First and ten Wisconsin at the 49. We go back to the base defense but with Abe Cajuste at defensive tackle, so the line is Woods, Cajuste, Powell, and Nelson. First down is a two yard gain, but on second down, Wisconsin tries running a sweep which is read perfectly by TJ Neal, and he tackles Clement for a five yard loss. Now Wisconsin is facing third and 13. It’s time to maybe go to a nickel look. In the nickel (maybe it’s more of a dime), we have more or less a 3-2-6 look. Three down linemen with a standup linebacker blitzing from somewhere. Mason Monheim then is the only true linebacker, and then there are three safeties (including the star) and three cornerbacks in the formation.
For this look, we go with Jihad Ward at one end, Chunky Clements in the middle, and Joe Fotu on the other “end”. Three almost-DT’s with pass rushing skills, with TJ Neal as the standup linebacker rushing the QB. It works, and Stave has to rush the throw, but a defensive pass interference call gives Wisconsin another first down. Bogus call, man.
Now Wisconsin is in our territory and threatening. First down you’re assuming run again, so you go back to the base defense but with Smoot at Leo. Smoot is the guy we’re grooming as the future at that position, so we have to get him snaps. Second down we rotate Nelson out at DE and put in Ward, because we really have two starters there at this point. Keeping players fresh will really help in the fourth quarter. Wisconsin gains six on first down but loses a yard on second down, so it’s third and five.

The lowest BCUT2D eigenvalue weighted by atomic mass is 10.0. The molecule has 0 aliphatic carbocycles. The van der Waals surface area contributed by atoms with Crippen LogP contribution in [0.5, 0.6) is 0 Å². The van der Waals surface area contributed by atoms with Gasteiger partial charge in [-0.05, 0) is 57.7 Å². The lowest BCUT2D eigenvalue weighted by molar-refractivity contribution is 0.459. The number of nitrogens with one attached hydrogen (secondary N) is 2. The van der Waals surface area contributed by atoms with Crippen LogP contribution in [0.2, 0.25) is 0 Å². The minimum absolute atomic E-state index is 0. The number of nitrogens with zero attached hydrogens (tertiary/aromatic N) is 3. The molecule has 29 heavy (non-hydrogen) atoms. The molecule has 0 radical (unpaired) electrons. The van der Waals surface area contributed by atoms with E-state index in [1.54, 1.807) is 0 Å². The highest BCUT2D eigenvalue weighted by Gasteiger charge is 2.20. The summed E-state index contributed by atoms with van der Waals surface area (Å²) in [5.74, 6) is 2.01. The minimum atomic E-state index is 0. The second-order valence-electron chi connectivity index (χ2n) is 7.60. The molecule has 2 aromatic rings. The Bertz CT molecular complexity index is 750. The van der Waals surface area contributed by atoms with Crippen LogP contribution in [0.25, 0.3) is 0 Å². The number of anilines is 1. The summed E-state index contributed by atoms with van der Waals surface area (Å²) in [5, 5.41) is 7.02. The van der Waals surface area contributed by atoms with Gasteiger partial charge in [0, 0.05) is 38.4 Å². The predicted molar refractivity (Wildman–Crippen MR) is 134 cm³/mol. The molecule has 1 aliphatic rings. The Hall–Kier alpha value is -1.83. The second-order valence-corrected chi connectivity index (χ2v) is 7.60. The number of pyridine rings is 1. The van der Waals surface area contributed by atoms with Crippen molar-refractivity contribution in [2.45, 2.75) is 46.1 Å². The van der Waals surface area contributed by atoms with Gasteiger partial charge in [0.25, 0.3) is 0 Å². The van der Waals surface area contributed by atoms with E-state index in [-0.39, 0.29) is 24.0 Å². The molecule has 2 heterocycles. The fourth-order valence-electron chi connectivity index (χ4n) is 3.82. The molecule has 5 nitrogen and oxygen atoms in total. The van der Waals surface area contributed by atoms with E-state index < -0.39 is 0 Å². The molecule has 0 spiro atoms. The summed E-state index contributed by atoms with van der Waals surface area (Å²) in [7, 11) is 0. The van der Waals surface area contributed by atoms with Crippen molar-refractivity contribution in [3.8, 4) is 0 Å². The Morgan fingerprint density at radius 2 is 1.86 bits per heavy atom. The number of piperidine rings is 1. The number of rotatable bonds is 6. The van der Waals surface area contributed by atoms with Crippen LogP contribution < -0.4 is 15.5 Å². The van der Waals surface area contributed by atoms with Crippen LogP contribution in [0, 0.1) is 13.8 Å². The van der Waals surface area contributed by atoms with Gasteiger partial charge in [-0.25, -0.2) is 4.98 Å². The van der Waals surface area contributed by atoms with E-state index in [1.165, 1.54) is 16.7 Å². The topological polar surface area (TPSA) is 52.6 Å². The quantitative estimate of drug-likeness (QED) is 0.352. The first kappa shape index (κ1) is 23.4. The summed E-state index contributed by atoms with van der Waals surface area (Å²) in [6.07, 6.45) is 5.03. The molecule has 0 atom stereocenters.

Time to bring in Paul James. We’re going to blitz on third and five, so maybe our hopefully-future-superstar freshman end can make a play. It works. Mike Svetina blitzes from the right side, and the right guard and fullback shift to him, and James is one-on-one with the tackle. Stave tries to spin out of the collapsing pocket, and when he does, James is in his face. He’s hit as he throws, and the ball floats in the air, and the Turnover Fairy directs it right to Darius Mosely, who returns the interception to the Wisconsin 41. Interceptions! They do happen!
That’s generally the defensive line rotation. Woods, Smoot, and Phillips at Leo. Teitsma, Powell, Fotu, Chunky, and Cajuste at defensive end, with Bain and Howe providing beef. And then lots of Nelson and Ward at defensive end with maybe some Paul James sprinkled in here and there. We obviously won’t rotate as much as the series listed above, and it’s likely that by the time the Wisconsin game rolls around, we won’t rotate 12 players on the line – more like nine or ten. But you get the idea. There’s depth now, and the coaches intend to use it.
Maybe I should preview every position this way? I liked this. Especially the part where Mosely made the interception.